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It started with a river, over 1000 years ago….
What makes the Ruhr area one of the most unique areas in Germany began more than 1,000 years ago. Many small towns and villages were located along the Ruhr river and what was called the ‘Hellweg’, an old merchant’s route that ran from the center of Germany all the way to the Dutch border. Both the river and the Hellweg were a bustling 'highway' and waterway for trade. The footprints of thousands of Merchants carved out the roads, and as more and more people settled, villages in the Ruhr area began to grow.
A city founded by Women & Princesses....
- For over 400 years the main city in the Ruhr area, Essen, was presided over by a monestary of women, called the Essen Abbey. The Essen Abbey was a collegiate foundation, or canonry, for the daughters and widows of Germany's nobility.
Middle Ages: The Ruhr area grows into a European commerce center...
During the middle ages, several Ruhr-area cities joined the ‘Hanseatic’ league, an old medieval German trade association. Gradually the Ruhr area became a pulsepoint for European business and invention.The sounds of hustle-and-bustle filled the air. Then, with trade already flourishing, a life-changing discovery was made.......
Eureka! The ground is rich with coal....
Under the surface of the entire Ruhr area are dark, fertile fields of coal. The first coal mine was opened by the women of the Monestary in the mid 1300's. Besides being a center for commerce, the Ruhr area soon became Germany's energy capital, the world's center for coal mining and steel production. New factories and steel mills sprouted across the land, including what some considered to be 'the world's prettiest steel mills', but the skies grew dark with smoke. For over two hundred years, the Ruhr area was the heart of the German coal and steel industry.
Factory workers pour in from around the world: The first melting-pot of cultures develops...
With workers pouring in from across all of Europe, something else happened: a unique gathering of people unlike any where else in the world. Tolerance and direct communication became vital. Due to the hazardous conditions underground in the coal mines, the workers had to be able to totally rely on one another. Commands and communication had to be straight forward, quick and precise – features you will still find in people from the Ruhr area. The typical “Ruhrgebietler” (person from the Ruhr area) has a very honest, genuine and down to earth character. You can hear it in how people talk, and see it in how people behave. Family, friends, commraderie, directness, and honesty define the area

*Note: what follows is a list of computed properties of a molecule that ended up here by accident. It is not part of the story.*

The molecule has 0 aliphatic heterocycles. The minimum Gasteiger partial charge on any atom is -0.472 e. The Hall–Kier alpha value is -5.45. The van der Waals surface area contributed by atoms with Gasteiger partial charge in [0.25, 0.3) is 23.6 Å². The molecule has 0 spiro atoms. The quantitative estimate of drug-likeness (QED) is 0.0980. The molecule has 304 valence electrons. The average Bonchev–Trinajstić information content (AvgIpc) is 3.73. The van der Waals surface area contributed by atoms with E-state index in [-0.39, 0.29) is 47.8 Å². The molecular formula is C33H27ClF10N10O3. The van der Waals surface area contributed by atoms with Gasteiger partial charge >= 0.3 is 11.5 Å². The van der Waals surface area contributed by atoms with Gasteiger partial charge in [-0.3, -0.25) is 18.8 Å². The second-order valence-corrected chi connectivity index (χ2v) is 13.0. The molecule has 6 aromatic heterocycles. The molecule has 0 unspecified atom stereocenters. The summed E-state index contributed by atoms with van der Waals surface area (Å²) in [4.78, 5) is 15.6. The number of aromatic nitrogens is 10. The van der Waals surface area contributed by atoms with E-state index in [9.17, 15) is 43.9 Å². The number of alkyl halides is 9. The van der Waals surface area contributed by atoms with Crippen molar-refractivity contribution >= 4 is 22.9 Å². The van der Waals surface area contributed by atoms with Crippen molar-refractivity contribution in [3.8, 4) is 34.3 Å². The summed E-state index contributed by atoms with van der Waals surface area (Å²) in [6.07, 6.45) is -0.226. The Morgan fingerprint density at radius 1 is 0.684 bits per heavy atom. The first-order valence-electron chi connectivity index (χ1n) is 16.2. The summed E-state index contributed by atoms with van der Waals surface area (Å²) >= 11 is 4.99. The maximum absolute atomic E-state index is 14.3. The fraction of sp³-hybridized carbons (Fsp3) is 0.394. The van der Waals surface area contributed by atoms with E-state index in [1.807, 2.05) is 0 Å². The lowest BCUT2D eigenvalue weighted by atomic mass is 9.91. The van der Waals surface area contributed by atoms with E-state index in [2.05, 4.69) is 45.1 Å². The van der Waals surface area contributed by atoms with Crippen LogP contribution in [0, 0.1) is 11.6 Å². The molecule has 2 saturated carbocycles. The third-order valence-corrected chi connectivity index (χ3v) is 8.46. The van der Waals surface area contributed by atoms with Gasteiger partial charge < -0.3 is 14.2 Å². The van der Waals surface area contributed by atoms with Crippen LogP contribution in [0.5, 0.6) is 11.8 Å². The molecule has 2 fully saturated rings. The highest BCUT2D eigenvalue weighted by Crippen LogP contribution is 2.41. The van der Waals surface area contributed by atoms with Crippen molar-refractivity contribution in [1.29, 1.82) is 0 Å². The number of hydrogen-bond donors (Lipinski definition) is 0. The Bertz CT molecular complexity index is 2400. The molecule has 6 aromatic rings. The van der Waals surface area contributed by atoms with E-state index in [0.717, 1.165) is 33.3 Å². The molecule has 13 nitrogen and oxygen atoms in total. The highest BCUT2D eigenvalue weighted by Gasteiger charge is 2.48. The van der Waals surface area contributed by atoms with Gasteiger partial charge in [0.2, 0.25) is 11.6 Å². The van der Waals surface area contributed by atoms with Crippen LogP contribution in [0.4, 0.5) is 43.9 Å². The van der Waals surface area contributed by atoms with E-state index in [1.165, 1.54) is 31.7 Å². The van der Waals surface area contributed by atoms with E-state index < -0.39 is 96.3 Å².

The economy changes: What should we do with all these old factories?
When the steel and coal era came to an end in the mid 20th century, it was mainly the people’s open-mindedness and unique outlook that turned the Ruhr area from a stronghold of the coal mining and steel production industry into what it is now: a leading figure in the fields of technology, business, education and culture.
A Fresh perspective: Old Factories turn into Galleries, discotheques, classrooms, concert halls
In the wake of this new era of technology and service, the Ruhr area was left with the lingering questions “What should we do with all these old buildings and factories?” This is when the Ruhr-area leaders did something unexpected: Instead of tearing things down, they built them up and ‘flipped them over’. Old coal mines were turned into discotheques and swimming pools, ice skating rings were added to an anthracite factory, fields were reforested, light shows were added onto the refinery tanks, and a new culture was born in one of Germany’s most diverse areas. Once the center of people’s everyday existence, the industrial sites now offer numerous cultural events and unique entertainment opportunities which people from outside the Ruhr area have never experienced before.
Europe's Capital of Culture 2010